Shooting the Puck
The Houston Aeros and the San Antonio Rampage swirl about on the ice, a mess of red and green, yelling and smashing players into the boards.
"Can you see the puck?" asks Raif Smith, who's manning a camera at this preseason game.
"It's right there!" yells Mike Brown.
"Everything's moving so fast, you can't focus on one thing," Smith says. "It's just pass, pass, pass, shoot."
You might expect the Aeros, who kicked off their 2004-2005 season this month, to use veteran production teams for their halftime shows. You'd be wrong.
Smith and Brown are part of the Hightower High School Media Academy, a program that puts cameras in the hands of teenagers and teaches them how to make TV happen. Tonight, Smith and five classmates are on assignment to record the game's action on video; then the Aeros will edit it down to a reel to show home-game fans at halftime.
With their $4,000 cameras and equipment-filled dollies, these teens are sure they can match the quality of seasoned cameramen. Gabriel Presas, the Aeros game operations coordinator, is betting they can match their professionalism, too.
"Why not get some kids out to support the team and learn how everything works behind the scenes?" Presas asks. Having heard about the video wizardry taking place at Hightower, with its multimillion-dollar television studio, Presas asked the students to shoot halftime scenes with the mascot, interview players and do birthday wishes to fans throughout the season.
But on this night, Smith and the other high school juniors are just trying to film the frenzy of action. Crammed in tight on the Aerodrome's less-than-spacious bleachers, the crowd quickly gets whipped up by 270-pound Derek Boogaard's goal in the first 49 seconds. One fan demands a hat trick.
The crew members tonight are among the most active in the 125-student program. As juniors, they produce a 12-minute news program each day. "Most of the students coming in want to be on camera," says instructor Ted Irving. "They think Hollywood. Then they find out how much work is involved," he says.
As the evening goes on, the Aeros manage to provide plenty of sizzle for the cameras. Their 4-1 win has been peppered with lots of fights, which should spice up the regular-season halftime video show. But in the wildest throwdown, an Aero has been put in a headlock.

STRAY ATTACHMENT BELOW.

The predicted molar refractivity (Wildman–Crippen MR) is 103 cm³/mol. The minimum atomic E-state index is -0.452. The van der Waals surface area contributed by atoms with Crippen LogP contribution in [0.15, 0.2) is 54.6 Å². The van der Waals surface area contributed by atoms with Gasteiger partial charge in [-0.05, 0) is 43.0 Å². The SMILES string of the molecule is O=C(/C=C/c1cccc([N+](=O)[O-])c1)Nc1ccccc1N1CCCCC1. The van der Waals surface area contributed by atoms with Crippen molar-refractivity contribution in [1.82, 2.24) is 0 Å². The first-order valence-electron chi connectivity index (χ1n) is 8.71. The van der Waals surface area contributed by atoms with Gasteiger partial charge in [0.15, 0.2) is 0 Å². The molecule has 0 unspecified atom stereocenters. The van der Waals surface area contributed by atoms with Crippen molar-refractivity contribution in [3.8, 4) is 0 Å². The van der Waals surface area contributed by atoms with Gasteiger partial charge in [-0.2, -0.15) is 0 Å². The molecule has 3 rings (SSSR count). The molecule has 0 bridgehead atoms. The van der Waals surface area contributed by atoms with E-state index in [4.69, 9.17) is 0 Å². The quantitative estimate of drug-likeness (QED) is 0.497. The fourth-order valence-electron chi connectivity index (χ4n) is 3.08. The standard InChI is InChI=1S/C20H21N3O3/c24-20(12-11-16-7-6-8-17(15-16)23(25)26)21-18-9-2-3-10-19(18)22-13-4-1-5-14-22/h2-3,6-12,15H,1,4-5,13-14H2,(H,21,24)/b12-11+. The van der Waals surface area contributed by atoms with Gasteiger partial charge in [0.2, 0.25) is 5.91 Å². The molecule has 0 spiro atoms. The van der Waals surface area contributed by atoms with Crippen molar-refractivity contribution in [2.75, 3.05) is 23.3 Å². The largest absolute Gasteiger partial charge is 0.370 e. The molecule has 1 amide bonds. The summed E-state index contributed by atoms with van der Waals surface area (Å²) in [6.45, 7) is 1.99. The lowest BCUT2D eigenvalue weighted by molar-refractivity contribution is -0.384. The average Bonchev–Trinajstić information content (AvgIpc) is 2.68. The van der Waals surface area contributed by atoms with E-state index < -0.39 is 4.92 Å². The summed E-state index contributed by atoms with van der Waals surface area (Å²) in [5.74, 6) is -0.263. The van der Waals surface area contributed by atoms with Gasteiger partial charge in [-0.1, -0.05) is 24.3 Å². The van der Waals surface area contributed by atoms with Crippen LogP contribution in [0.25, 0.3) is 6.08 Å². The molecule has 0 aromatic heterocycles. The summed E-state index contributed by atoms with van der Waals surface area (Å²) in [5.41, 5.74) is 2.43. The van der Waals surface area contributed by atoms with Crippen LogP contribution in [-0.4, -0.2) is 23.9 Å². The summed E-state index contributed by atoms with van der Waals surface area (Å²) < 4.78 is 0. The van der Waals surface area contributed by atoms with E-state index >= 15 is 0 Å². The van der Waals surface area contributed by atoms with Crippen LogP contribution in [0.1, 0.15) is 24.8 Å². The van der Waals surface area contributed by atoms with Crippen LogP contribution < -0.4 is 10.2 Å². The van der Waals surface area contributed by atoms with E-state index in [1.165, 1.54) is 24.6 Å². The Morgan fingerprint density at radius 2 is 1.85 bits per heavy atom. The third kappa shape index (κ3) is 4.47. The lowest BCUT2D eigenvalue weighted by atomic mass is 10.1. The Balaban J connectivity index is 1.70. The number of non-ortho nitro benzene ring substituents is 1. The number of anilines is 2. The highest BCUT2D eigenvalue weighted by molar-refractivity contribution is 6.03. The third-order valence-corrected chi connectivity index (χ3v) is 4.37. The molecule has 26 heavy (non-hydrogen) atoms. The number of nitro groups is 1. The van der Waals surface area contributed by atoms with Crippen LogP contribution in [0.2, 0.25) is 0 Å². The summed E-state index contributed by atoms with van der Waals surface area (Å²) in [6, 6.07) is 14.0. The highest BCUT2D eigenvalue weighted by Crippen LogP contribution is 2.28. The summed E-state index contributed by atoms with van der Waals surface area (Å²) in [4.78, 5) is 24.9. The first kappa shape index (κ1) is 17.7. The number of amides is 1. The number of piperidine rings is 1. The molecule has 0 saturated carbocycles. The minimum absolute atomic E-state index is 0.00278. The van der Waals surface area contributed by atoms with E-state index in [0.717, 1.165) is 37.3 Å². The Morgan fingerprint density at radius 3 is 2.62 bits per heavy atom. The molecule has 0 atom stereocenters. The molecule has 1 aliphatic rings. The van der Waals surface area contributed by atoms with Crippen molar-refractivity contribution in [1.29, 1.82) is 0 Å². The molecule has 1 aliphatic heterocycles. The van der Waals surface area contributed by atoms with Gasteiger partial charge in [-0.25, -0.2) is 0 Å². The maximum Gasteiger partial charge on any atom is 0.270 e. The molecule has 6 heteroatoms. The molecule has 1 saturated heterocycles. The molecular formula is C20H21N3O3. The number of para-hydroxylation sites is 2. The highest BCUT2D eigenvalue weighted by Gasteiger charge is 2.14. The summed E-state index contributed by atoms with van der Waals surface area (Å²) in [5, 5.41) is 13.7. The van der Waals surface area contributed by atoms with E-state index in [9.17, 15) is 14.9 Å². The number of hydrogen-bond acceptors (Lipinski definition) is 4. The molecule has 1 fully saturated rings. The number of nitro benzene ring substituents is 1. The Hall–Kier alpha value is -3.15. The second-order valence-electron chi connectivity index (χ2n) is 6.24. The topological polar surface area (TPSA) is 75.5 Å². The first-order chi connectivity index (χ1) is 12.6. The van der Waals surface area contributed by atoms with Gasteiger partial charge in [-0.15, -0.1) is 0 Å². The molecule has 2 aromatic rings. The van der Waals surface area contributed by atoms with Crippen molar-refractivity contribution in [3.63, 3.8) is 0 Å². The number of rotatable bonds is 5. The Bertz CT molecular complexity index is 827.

That's okay, Smith already knows the Tinseltown art of effective editing. A little production work should show him on the offensive. "Just him punching," Smith says like a veteran cinematographer, "that'd be nice." -- Ray Hafner
Life is corny at the Dewberry Farm
Ah, fall in Houston. The leaves are turning a lovely shade of brown, the scent of car exhaust lingers in the air -- truth is, this month hasn't been so different from August. But all semblance of a pastoral, New England-style autumn is not lost, thanks to Dewberry Farm and The Texas Maze. The farm's cornfield is carved into the image of a 400-foot-tall Uncle Sam telling you to "VOTE" (in case you didn't get the message from every celebrity ever); there are also pumpkin patches and hayrides, pig races and animals, corn cannons and more. Get lost from 2 p.m. to 10 p.m. Fridays, 10 a.m. to 10 p.m. Saturdays, and noon to dusk on Sundays, through November 28. Seven miles north of Brookshire on FM 362. For information, call 866-908-3276 or visit www.dewberryfarm.com. $6 to $8. -- Julia Ramey
A Positive Spin
Every kid deserves his own bike. If you participate in the Elves and More Texas Cycling Classic, you'll help raise the money to buy 20,000 bicycles for children in impoverished Houston neighborhoods. You'll also get a daylong bicycle tour of the Montgomery County countryside, complete with Halloween-themed rest stops and activities for kids. Hit the road at 8 a.m. Saturday, October 30. Montgomery High School Sports Complex, 22825 Highway 105 West. To register, call 713-907-5674 or visit www.elvesandmore.org. $45. -- Julia Ramey
You can tell a true golfer a mile away across the green: the steady gaze, the shining clubs and the really, really bad pants. You know, the kind of polyester blends and bad checkered patterns that instantly bring to mind Rodney Dangerfield (R.I.P.) in Caddyshack. At the annual Bad Pants Open, your swing takes second seat to your fashion schwing. Clothes that would have you laughed out of the clubhouse before might win you a prize now. The open, now in its seventh year, benefits infants at the Texas Children's Hospital Newborn Center, so at least you're looking like an idiot for a cause. 11 a.m. Monday, November 1. Black Horse Golf Club, 12205 Fry Road. For information, call 281-304-1747 or visit www.badpantsopen.com. -- Bob Ruggiero
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